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Sunday, November 7, 2010

Farewell to the Nina


All things of importance have an ending. Mine occurred at 9 am. 11/5/2010. The departure of seaman Young from the Nina was an emotional event, particularly for me. I have experienced 5 weeks and endured the demands of crewing a 65 ft. sailing vessel with 4 crew members and a captain. This is a bit arduous but not beyond enjoyment of a unique experience.



I tried to summarise my crew in prior articles in this blog and Internet newspaper. I have been astonished to have visitors to our ship from all ports ask for "Barry" and the guy from Kentucky who is writing articles. Much to my surprise they have been reading about the Nina and my experience. It is rewarding to be read when the purpose of my articles is to document for myself and friends my unique experience as crew of the Nina.



I must summarize my Crew once again:



Captain: Kyle a highly experience sailor of vessels over 100 tons with experience in all seas. A great leader for the crew as well as a friend. While hard work is expected, Kyle is always on board to lend a hand and teach seamanship.



1st Mate: Vic is a sailor of sailors. Having boarded the Nina in California for an 8 week vacation and remained aboard for over 2 years, he is committed to the Nina and the Columbus Foundation. I answered directly to Vic but he was an inspiration and teacher to this old sailor from Vietnam.



Senior Crew: Andrew, only 2 months with the Nina, Andrew is the senior crew member. While

a young man, 21 yrs, he has the gift of learning and an excellent work ethic. He leads by example being on deck prior to any other crew member. No matter the celebration of the prior evening. We are sailors, remember!



Alan: A 20 yr. maritime sailor, Alan is the most experienced of the crew. Alan has sailed all seas on numerous ships including the old boom ships, tankers and cargo vessels. Having started sailing at age 17, Alan has grown up on the sea. Alan is distinguished by the 3 ft. pony tail which has not been trimmed in 20 years. His life along the coast of Florida is perfect for this shell back.



Constance: A mighty "Cookie" as well described in a previous article. She was missed by a spoiled crew and our hope is she will return to fight another day. We hope she finds enjoyment in retirement years, no matter what her adventures.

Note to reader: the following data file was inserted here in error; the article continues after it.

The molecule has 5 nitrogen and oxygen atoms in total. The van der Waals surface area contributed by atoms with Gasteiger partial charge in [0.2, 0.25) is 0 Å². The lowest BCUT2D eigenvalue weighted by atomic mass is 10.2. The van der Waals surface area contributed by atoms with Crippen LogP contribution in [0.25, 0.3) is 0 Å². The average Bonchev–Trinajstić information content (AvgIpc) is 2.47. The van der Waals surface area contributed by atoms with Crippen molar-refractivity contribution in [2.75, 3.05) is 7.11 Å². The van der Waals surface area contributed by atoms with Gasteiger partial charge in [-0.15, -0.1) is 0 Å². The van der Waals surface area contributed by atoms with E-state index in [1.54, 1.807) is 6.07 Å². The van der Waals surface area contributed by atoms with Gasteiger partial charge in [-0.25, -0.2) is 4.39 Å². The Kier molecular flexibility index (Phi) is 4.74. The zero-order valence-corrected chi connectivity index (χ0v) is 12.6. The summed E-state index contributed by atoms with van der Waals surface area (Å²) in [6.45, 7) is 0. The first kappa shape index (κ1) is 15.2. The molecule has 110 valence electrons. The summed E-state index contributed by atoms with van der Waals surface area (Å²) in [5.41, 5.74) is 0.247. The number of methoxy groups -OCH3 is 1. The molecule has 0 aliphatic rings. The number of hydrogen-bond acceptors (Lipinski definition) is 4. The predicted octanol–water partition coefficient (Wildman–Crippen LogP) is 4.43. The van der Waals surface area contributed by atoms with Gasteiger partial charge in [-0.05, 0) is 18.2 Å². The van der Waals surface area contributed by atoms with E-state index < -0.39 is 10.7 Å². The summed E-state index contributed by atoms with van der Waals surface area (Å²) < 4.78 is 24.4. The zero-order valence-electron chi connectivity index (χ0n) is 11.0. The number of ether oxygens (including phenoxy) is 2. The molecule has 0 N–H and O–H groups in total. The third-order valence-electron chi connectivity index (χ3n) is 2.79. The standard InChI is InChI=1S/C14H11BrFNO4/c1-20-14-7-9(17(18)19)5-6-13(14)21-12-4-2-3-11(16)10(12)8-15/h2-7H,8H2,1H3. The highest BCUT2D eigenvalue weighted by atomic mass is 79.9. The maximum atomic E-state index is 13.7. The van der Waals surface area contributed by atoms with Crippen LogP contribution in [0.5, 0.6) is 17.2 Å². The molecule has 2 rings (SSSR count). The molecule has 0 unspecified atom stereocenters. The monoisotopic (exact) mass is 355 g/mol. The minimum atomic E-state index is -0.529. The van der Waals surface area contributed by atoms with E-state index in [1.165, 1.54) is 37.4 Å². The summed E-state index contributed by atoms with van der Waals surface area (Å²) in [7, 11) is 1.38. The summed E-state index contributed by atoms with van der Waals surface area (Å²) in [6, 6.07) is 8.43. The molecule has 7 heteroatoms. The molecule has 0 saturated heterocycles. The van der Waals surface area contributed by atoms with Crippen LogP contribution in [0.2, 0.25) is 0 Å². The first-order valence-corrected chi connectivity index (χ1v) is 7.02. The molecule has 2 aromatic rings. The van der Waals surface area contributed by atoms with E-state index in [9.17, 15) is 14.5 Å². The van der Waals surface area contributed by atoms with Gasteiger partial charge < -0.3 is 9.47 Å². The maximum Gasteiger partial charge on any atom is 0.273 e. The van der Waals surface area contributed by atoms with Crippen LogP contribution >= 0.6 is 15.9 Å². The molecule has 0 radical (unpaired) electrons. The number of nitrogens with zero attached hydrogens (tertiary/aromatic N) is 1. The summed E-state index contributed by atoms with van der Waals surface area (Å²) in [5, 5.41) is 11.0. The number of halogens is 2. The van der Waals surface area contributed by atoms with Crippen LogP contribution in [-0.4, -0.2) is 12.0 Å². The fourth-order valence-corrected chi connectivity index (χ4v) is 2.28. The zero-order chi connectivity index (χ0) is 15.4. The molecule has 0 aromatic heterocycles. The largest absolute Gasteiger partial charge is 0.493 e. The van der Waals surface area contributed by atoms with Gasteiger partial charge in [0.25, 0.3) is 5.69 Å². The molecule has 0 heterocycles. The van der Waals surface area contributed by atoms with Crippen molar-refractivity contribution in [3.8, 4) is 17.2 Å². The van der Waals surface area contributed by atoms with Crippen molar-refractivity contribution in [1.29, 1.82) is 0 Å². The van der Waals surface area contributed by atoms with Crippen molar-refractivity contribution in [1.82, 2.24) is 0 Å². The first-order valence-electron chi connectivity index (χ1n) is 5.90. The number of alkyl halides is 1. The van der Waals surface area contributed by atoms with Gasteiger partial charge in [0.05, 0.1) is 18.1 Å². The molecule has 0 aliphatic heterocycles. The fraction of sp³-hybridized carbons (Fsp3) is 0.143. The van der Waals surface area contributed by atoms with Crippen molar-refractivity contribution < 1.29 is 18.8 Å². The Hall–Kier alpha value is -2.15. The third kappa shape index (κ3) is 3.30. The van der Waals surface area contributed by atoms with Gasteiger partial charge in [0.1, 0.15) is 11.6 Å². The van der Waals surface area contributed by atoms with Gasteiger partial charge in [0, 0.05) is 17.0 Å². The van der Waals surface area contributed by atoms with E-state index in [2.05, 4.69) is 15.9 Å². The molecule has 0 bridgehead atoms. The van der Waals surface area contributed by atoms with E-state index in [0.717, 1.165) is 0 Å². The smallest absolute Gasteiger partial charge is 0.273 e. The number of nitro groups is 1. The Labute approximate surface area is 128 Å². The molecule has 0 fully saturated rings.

Barry: A 4 year sailor, in Vietnam having experienced the brown water navy, has finally landed aboard a sailing vessel. This old sailor has had many first experiences. One of this is working with 1,000 of the public daily, including many school children. While the crew is not paid, we do share in tips. I have never had a tip in my working life. Now I have a new appreciation for those who depend on tips for a living. I have learned the humbling life of sailor from Alan and understand like never before, the demands of the public and patience required by the servers of the public. I will remember this each time I pay a check and include a generous tip.



Farewell to our "ship's Mouse". Alas, our ship's mouse expired one day recently, having put his nose where it did not belong. After eating our bread the mouse was tempted by peanut butter. However, he was a seasoned sailor and we felt he desired an internment at sea. Therefore, we fashioned a plank with sail cloth shroud for his internment. All hands were on deck for the ceremony. Our Captained officiated saying a portion of the poem "My Captain, my Captain". At the property moment, the shroud was loosed and the body was interned in the Tennessee River. A solemn moment experienced by all.



Farewell to all who have read my articles. I hope to chronicle future adventures along my voyages around this wonderful country.




Happy Sailing to all,




Barry

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